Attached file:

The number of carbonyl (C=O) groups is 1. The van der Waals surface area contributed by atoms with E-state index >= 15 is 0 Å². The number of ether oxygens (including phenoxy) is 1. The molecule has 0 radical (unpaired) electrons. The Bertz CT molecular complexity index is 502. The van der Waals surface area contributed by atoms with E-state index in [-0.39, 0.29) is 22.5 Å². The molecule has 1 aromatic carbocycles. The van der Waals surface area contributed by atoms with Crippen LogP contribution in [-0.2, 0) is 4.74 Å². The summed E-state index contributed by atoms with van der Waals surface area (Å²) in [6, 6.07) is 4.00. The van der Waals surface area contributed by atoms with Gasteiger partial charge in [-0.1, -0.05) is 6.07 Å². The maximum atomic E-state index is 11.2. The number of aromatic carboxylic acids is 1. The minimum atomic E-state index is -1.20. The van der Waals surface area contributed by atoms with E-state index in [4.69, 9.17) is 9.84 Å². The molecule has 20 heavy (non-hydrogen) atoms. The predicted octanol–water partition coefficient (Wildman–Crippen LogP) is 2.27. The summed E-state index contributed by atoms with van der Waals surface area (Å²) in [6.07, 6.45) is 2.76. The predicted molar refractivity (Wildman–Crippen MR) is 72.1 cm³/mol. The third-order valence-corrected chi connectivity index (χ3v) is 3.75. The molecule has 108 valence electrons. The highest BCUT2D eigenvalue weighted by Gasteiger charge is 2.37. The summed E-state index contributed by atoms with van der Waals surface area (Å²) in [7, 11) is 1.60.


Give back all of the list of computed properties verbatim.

The number of carbonyl (C=O) groups is 1. The van der Waals surface area contributed by atoms with E-state index >= 15 is 0 Å². The number of ether oxygens (including phenoxy) is 1. The molecule has 0 radical (unpaired) electrons. The Bertz CT molecular complexity index is 502. The van der Waals surface area contributed by atoms with E-state index in [-0.39, 0.29) is 22.5 Å². The molecule has 1 aromatic carbocycles. The van der Waals surface area contributed by atoms with Crippen LogP contribution in [-0.2, 0) is 4.74 Å². The summed E-state index contributed by atoms with van der Waals surface area (Å²) in [6, 6.07) is 4.00. The van der Waals surface area contributed by atoms with Gasteiger partial charge in [-0.1, -0.05) is 6.07 Å². The maximum atomic E-state index is 11.2. The number of aromatic carboxylic acids is 1. The minimum atomic E-state index is -1.20. The van der Waals surface area contributed by atoms with E-state index in [4.69, 9.17) is 9.84 Å². The molecule has 20 heavy (non-hydrogen) atoms. The predicted octanol–water partition coefficient (Wildman–Crippen LogP) is 2.27. The summed E-state index contributed by atoms with van der Waals surface area (Å²) in [6.07, 6.45) is 2.76. The predicted molar refractivity (Wildman–Crippen MR) is 72.1 cm³/mol. The third-order valence-corrected chi connectivity index (χ3v) is 3.75. The molecule has 108 valence electrons. The highest BCUT2D eigenvalue weighted by Gasteiger charge is 2.37. The summed E-state index contributed by atoms with van der Waals surface area (Å²) in [7, 11) is 1.60.